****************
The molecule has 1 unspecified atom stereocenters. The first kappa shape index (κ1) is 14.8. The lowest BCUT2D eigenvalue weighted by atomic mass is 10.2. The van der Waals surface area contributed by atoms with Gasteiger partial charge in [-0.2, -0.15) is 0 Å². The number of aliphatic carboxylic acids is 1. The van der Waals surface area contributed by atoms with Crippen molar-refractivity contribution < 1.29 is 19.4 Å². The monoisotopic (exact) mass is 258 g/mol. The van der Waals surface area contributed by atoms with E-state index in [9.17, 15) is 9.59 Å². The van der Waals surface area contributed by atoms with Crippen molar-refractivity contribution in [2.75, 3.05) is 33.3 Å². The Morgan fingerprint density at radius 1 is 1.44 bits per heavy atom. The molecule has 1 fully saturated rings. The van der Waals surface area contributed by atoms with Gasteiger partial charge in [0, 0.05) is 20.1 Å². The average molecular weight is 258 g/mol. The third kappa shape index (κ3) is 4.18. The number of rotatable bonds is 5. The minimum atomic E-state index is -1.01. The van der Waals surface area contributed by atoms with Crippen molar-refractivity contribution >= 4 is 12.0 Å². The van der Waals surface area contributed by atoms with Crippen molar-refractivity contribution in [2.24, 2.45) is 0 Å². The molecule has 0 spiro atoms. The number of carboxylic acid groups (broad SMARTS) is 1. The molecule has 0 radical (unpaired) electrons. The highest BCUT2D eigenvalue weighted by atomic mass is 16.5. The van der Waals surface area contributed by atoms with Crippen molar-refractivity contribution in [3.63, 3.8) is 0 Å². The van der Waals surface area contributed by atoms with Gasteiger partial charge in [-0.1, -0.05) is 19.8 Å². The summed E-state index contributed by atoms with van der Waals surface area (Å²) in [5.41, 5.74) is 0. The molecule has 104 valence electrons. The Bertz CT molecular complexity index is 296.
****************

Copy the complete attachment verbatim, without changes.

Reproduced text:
The molecule has 1 unspecified atom stereocenters. The first kappa shape index (κ1) is 14.8. The lowest BCUT2D eigenvalue weighted by atomic mass is 10.2. The van der Waals surface area contributed by atoms with Gasteiger partial charge in [-0.2, -0.15) is 0 Å². The number of aliphatic carboxylic acids is 1. The van der Waals surface area contributed by atoms with Crippen molar-refractivity contribution < 1.29 is 19.4 Å². The monoisotopic (exact) mass is 258 g/mol. The van der Waals surface area contributed by atoms with E-state index in [9.17, 15) is 9.59 Å². The van der Waals surface area contributed by atoms with Crippen molar-refractivity contribution in [2.75, 3.05) is 33.3 Å². The Morgan fingerprint density at radius 1 is 1.44 bits per heavy atom. The molecule has 1 fully saturated rings. The van der Waals surface area contributed by atoms with Gasteiger partial charge in [0, 0.05) is 20.1 Å². The average molecular weight is 258 g/mol. The third kappa shape index (κ3) is 4.18. The number of rotatable bonds is 5. The minimum atomic E-state index is -1.01. The van der Waals surface area contributed by atoms with Crippen molar-refractivity contribution >= 4 is 12.0 Å². The van der Waals surface area contributed by atoms with Crippen molar-refractivity contribution in [2.24, 2.45) is 0 Å². The molecule has 0 spiro atoms. The number of carboxylic acid groups (broad SMARTS) is 1. The molecule has 0 radical (unpaired) electrons. The highest BCUT2D eigenvalue weighted by atomic mass is 16.5. The van der Waals surface area contributed by atoms with Crippen molar-refractivity contribution in [3.63, 3.8) is 0 Å². The van der Waals surface area contributed by atoms with Gasteiger partial charge in [-0.1, -0.05) is 19.8 Å². The summed E-state index contributed by atoms with van der Waals surface area (Å²) in [5.41, 5.74) is 0. The molecule has 104 valence electrons. The Bertz CT molecular complexity index is 296.